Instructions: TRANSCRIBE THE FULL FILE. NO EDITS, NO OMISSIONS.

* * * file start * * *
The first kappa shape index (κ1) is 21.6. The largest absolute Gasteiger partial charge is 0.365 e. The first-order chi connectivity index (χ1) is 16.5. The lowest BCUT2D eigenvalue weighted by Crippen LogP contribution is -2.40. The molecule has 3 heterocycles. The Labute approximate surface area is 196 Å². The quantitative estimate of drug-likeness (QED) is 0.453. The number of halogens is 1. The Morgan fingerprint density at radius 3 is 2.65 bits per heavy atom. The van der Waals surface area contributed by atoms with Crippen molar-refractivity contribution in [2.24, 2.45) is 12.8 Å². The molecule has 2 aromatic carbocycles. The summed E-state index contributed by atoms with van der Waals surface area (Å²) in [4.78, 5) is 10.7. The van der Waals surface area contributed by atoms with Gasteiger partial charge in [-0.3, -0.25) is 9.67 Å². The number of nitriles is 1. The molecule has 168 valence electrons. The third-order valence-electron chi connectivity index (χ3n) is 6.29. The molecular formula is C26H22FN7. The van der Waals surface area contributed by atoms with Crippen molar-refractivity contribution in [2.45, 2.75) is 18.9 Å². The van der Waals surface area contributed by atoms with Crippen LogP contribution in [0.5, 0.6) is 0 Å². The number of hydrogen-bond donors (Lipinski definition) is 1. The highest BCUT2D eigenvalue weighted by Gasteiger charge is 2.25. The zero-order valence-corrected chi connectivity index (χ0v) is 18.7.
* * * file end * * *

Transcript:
The first kappa shape index (κ1) is 21.6. The largest absolute Gasteiger partial charge is 0.365 e. The first-order chi connectivity index (χ1) is 16.5. The lowest BCUT2D eigenvalue weighted by Crippen LogP contribution is -2.40. The molecule has 3 heterocycles. The Labute approximate surface area is 196 Å². The quantitative estimate of drug-likeness (QED) is 0.453. The number of halogens is 1. The Morgan fingerprint density at radius 3 is 2.65 bits per heavy atom. The van der Waals surface area contributed by atoms with Crippen molar-refractivity contribution in [2.24, 2.45) is 12.8 Å². The molecule has 2 aromatic carbocycles. The summed E-state index contributed by atoms with van der Waals surface area (Å²) in [4.78, 5) is 10.7. The van der Waals surface area contributed by atoms with Gasteiger partial charge in [-0.3, -0.25) is 9.67 Å². The number of nitriles is 1. The molecule has 168 valence electrons. The third-order valence-electron chi connectivity index (χ3n) is 6.29. The molecular formula is C26H22FN7. The van der Waals surface area contributed by atoms with Crippen molar-refractivity contribution in [2.45, 2.75) is 18.9 Å². The van der Waals surface area contributed by atoms with Crippen LogP contribution in [0.5, 0.6) is 0 Å². The number of hydrogen-bond donors (Lipinski definition) is 1. The highest BCUT2D eigenvalue weighted by Gasteiger charge is 2.25. The zero-order valence-corrected chi connectivity index (χ0v) is 18.7.